Can-Am Spyder ST Unveiled

By Cycle CanadaPosted on

Bombardier Recreational Products launched the Spyder ST Roadster this week at their dealer meeting. New for 2013, the Can-Am Spyder ST is a sport-touring machine positioned between the sportier RS and the touring-focused RT. Its nose and front boot area bear an unmistakable resemblance to the sportier RS and the headlights and adjustable windscreen are clearly closely related to the RT. The result is a Spyder that has its own identity, while still resembling its family.

The new ST shares a common frame, engine, and Vehicle Stability System with the two other members of the Spyder family. Along with a base model, there will be the ST-S and the range-topping Limited. All Spyders are fitted with the 998cc Rotax V-twin engine which has been updated with a ride-by-wire throttle. The ST is available with either the five-speed SM5 transmission or the semi-automatic SE5.

Front-end geometry has been revised for 2013. The frame, common to all three Spyder models, has been made sturdier at the lower front, where the suspension mounts. Suspension A-arms have been revised to improve suspension geometry and on some models feature body-coloured covers on the uppers. The front wheels grow from 14 to 15 inches, but the overall height of the tire remains the same as tire sidewall height has decreased. Viewed at the correct angle, the exposed suspension arms and tire-hugging fenders look like they were lifted from a classic hot rod.

Also new for this year are Brembo four-piston calipers on the front of all models. BRP claims that braking distance has been decreased by 10% from last year’s. As with all of the Spyder models, the brakes are operated by a right foot pedal.

Limited models come standard with Givi panniers that lock to bespoke brackets. Removing the brackets is a matter of undoing a trio of quarter-turn fasteners, leaving a clean look to the rear section of the machine. Up front is a 44-litre trunk, opened from the main ignition cylinder. The Limited gets a liner for the front cargo area.  The liner and luggage are available for the other ST trim levels as an accessory.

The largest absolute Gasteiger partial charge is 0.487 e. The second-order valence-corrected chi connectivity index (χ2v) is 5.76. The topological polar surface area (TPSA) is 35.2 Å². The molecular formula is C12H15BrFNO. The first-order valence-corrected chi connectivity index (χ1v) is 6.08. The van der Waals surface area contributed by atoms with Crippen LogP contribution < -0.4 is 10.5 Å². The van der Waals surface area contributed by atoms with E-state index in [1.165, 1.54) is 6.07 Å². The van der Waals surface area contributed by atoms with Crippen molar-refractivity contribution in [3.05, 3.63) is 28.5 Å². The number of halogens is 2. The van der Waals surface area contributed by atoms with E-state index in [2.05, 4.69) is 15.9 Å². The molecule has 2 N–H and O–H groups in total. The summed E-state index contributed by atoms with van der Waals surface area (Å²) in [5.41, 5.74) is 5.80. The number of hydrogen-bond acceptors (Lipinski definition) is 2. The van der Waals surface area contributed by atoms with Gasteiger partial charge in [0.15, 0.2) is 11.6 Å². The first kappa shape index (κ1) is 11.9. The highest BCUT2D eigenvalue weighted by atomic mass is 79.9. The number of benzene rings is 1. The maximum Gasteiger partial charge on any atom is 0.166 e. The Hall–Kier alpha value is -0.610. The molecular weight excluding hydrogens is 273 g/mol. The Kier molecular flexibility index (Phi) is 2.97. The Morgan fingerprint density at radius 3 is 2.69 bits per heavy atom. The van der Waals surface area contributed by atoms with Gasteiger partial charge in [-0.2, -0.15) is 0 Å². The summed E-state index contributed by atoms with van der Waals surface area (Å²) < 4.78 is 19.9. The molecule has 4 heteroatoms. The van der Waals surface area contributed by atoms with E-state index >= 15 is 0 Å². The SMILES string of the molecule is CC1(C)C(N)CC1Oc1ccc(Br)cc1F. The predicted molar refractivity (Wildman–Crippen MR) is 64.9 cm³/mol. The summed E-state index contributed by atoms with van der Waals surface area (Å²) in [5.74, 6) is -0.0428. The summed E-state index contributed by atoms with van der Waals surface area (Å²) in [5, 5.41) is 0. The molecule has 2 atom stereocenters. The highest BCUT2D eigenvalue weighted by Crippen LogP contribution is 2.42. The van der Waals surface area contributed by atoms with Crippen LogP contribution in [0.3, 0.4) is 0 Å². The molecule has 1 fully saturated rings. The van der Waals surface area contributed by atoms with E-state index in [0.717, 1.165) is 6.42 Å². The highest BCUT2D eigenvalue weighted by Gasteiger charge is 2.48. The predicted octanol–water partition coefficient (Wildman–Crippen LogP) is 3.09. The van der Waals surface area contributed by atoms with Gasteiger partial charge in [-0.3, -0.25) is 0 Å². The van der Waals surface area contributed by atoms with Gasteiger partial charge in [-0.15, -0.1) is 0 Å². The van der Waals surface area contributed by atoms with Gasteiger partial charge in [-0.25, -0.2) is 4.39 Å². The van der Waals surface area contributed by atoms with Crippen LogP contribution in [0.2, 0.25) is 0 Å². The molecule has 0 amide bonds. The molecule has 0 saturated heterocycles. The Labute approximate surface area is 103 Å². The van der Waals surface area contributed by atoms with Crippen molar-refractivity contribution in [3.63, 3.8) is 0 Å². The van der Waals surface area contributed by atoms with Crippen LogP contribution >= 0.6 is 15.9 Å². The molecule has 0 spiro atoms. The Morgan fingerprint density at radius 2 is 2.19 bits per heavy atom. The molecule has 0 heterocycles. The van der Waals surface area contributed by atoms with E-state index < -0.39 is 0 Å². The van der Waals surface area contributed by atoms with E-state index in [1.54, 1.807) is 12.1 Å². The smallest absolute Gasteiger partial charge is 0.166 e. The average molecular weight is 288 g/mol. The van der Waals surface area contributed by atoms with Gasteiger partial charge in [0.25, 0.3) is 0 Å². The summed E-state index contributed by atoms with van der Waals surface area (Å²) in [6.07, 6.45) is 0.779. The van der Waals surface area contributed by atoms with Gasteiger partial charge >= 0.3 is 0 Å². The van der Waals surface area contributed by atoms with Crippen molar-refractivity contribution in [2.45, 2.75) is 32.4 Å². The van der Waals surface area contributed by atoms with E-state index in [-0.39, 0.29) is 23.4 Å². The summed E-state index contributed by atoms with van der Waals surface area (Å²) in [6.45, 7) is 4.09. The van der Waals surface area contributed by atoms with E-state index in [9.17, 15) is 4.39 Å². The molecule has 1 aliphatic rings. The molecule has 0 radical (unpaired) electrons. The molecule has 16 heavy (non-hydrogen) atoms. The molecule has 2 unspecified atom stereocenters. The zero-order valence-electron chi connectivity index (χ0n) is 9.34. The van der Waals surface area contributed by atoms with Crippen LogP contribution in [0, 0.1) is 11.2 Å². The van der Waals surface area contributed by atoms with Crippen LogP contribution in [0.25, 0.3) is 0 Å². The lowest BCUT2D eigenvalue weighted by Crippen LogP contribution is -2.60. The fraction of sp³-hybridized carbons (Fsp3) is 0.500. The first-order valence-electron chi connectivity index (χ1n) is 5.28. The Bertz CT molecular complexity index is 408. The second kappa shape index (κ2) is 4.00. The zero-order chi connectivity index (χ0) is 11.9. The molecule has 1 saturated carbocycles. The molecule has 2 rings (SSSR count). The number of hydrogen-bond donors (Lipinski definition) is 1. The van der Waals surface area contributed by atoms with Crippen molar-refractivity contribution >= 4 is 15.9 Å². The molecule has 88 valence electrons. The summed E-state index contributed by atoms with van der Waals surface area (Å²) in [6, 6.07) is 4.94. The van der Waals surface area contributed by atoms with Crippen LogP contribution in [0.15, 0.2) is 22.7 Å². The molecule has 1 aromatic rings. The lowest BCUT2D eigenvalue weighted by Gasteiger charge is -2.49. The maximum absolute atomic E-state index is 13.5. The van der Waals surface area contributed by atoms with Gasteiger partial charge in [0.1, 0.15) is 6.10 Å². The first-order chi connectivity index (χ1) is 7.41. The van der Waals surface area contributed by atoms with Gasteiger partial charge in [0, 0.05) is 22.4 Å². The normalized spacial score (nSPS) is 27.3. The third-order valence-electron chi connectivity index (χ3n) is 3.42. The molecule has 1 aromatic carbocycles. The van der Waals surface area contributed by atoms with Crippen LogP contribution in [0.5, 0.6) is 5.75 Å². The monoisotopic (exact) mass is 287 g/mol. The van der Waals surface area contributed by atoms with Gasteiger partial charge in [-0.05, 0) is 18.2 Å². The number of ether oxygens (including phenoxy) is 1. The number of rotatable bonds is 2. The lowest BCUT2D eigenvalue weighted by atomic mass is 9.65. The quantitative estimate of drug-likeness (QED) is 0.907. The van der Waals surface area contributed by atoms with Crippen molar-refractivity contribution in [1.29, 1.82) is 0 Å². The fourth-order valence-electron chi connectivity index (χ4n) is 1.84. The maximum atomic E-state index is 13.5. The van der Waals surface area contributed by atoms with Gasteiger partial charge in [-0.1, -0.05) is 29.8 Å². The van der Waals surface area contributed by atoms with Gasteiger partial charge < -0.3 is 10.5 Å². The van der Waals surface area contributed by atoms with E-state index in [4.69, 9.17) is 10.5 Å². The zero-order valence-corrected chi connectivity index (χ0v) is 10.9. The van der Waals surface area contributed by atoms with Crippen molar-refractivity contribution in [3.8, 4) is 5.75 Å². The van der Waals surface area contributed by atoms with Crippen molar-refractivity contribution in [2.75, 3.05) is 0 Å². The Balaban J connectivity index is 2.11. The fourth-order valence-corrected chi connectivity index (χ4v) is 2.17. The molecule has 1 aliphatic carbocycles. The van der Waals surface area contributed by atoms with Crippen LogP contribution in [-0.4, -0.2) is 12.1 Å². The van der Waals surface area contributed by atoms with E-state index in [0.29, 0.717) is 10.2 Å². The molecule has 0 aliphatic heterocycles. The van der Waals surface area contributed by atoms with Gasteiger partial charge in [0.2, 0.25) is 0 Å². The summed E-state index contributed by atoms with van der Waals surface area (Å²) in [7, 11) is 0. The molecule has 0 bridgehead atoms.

We rode the new Spyder ST on a room-temperature fall day over winding roads in the Maryland countryside. What immediately distinguishes the ST from its siblings is the riding position. On the sporty RS version the riding position is sport-biased with the rider leaning forward into the wind coming over the standard flyscreen. By virtue of the ST’s floorboards that move the rider’s feet forward, giving an almost 90-degree bend to the knees, and a handlebar that is moved four inches higher and three inches toward the rider, the seating position is more relaxed.

Compared to previous models, the front suspension is tauter without being harsh. The Spyder has a more planted feel, especially in tight turns. Braking feels similar to the earlier models, which is to say very automotive. The brakes are effective and progressive, although they lack the feel of traditional motorcycle brakes. Any of the Spyder models can be hauled down from speed quickly.

The motor is happiest above 5,000 rpm and starts to urge the machine forward at 5,500, all the way up to its 9,000 rpm redline. Below 5,000, there is vibration present, especially through the floorboards. Lug the motor at your peril; it will give you the sense that the isolastics need shimming. Exhaust note is throaty and deep without becoming loud and obnoxious. BRP claims 80 lb-ft of torque at 5,000 rpm and 100 hp at 7,500 rpm. 

The ST leavers only the rider’s knees out in the wind and, depending on the windshield position, can create a flow of air at or over the rider’s helmet. The ST windshield has five positions and is adjusted manually. It slides easily up and down and clicks nicely into each of its positions. For our tester’s five-nine frame, the middle position was most comfortable, with minimal buffeting and a view over the top of the windscreen. A curve at the upper quarter of the windscreen makes a horizontal line of distortion that can be a little distracting when the screen is in its top-most position. BRP is offering accessory windscreens: one higher and two lower than stock.

Carving through turns as the speed rises will see the VSS intervene as the rider gets too rambunctious. The VSS has been refined for the 2013 Spyder line-up and seems to take a more gradual approach to keeping the machine planted. It will still soften the engine power to control wheel spin and prevent the inside wheel from lifting in corners.

Overall, the Spyder shows refinement for 2013; more evolution than revolution. The addition of the ST bridges the gap between the sporty but unfaired RS and the fully-loaded RT. With the inclusion of this new model in their line-up, BRP offers a slate of three-wheeled machines to fit a very wide range of potential buyers. What can be next, a dual-purpose Spyder?


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